With reference again to FIG. 1, the valve assembly 16 further includes first and second closed center valves 46 which are fluidly connected in series between the outlets from the output vanes 24 at an output node 122 and an inlet 48 to the pump 12 via a return node 49. Thus, assuming that the valve assembly 16 is at an "at rest" condition (i.e. no torque is applied to the rotary input member 40 of the valve assembly 16), the closed center valves 46 are in fact closed and prevent fluid flow through the valve assembly 16, except for leakage amounts.
In order to provide generally lower input torque values for power steering system 10 during parking, the valve assembly 16 of the present invention includes an electronically variable orifice (EVO) 50 which, in response to a signal from a vehicle speed sensor 52 moves from an open position to a closed position as a function of vehicle speed as indicated by curve 54 in FIG. 8. Consequently, at low vehicle speeds, the EVO 50 ensures that there is increased hydraulic fluid flow through the vane assembly 16 thereby increasing hydraulic pressure gain and providing increased values of available load flow (i.e., through power cylinder 26) for all values of input torque for parking or maneuvering at low vehicle speeds.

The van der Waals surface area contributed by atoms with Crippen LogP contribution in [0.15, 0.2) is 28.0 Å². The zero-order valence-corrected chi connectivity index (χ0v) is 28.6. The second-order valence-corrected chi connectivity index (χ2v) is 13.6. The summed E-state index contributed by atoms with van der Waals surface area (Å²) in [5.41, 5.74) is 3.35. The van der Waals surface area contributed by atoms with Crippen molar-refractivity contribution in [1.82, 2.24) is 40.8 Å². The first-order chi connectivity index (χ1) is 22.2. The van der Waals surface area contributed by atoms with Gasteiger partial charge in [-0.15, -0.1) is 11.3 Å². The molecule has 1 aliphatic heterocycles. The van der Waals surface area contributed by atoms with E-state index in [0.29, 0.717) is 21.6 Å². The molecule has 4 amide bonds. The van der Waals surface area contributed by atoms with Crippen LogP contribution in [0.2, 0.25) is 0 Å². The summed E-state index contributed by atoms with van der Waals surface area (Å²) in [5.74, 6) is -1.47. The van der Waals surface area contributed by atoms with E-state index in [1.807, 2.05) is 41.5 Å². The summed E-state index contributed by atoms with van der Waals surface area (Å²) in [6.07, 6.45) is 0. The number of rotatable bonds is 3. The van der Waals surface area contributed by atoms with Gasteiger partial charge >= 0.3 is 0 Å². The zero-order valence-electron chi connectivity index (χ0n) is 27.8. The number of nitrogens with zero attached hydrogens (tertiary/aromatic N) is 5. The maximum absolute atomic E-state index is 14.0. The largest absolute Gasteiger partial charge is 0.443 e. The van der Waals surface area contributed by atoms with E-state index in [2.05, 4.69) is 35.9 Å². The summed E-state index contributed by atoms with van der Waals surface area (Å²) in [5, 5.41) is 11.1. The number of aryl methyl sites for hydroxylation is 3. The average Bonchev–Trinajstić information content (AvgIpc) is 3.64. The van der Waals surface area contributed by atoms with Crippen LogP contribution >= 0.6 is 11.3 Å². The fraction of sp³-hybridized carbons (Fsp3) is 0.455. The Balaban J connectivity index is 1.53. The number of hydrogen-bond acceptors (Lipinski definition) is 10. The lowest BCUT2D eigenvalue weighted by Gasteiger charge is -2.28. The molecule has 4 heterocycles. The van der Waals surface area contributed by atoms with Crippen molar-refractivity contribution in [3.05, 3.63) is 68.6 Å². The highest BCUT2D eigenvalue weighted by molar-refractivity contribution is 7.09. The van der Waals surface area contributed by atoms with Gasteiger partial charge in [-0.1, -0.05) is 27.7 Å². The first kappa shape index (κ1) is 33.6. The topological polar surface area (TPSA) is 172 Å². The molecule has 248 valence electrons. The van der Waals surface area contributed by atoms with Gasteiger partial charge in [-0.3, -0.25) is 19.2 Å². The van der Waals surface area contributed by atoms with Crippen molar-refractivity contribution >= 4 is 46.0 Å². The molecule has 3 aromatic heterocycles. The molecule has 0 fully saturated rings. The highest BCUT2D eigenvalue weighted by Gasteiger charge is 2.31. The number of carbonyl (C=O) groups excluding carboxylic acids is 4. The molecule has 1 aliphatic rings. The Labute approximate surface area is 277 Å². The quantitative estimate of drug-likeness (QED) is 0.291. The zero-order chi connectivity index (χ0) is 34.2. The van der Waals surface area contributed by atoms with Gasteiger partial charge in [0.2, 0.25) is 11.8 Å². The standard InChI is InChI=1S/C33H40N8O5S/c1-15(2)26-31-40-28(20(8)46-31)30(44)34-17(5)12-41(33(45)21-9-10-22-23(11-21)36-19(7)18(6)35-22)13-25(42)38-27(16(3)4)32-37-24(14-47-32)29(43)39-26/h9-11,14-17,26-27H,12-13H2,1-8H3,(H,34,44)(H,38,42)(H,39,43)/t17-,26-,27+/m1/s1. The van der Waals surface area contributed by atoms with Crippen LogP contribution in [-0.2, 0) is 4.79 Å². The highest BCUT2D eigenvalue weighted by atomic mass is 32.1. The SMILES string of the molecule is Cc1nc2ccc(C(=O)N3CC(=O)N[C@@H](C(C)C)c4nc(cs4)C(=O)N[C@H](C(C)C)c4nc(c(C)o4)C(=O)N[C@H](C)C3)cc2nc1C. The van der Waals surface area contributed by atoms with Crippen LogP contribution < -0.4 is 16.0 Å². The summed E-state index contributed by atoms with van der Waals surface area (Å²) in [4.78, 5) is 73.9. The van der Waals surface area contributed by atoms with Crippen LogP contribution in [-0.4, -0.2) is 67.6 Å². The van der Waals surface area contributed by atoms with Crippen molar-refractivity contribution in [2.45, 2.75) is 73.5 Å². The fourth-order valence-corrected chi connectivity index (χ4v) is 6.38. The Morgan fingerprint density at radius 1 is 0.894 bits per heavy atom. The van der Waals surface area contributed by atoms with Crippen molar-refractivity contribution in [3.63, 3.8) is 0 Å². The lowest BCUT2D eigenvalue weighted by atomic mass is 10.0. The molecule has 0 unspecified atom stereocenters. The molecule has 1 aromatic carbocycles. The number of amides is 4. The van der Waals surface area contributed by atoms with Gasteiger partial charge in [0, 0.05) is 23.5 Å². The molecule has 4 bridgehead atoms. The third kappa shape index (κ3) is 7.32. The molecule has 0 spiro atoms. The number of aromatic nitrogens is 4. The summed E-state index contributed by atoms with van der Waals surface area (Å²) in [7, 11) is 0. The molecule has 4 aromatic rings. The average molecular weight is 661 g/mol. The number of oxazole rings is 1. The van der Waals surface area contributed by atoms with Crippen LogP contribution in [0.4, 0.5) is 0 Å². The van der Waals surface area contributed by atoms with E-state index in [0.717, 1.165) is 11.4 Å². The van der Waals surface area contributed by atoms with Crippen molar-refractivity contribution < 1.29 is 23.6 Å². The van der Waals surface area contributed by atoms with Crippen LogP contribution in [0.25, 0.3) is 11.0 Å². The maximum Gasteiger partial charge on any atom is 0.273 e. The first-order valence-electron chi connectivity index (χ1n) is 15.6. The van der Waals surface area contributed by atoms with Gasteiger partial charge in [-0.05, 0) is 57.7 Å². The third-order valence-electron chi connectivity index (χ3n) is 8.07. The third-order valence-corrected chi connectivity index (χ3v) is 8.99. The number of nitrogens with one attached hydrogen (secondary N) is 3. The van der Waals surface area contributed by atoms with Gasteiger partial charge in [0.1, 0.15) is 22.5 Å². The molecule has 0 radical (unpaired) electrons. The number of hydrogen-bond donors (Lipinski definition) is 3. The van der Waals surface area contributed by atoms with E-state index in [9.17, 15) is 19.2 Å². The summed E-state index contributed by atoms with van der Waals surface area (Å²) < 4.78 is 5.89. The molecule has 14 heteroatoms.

The EVO 50 is a normally closed valve, but is fully energized to an open position at zero vehicular speed. The EVO 50 is progressively deenergized with increasing vehicular speed and thus progressively closes with increasing vehicle speed.
Referring again to FIG. 1, the vane assembly 16 also further comprises a second EVO 56. The inlet of the EVO 56 is fluidly connected in series between an "EVO" node 121 and output node 122. A first pair of open and closed center valves 58 and 60, respectively, are connected in series between the node 34 and EVO node 12 1. Similarly, a second pair of open and closed center valves 62 and 64, respectively, are fluidly connected in series between the node 36 and the EVO node 121. The outlet of the EVO 56 is connected to the output node 122.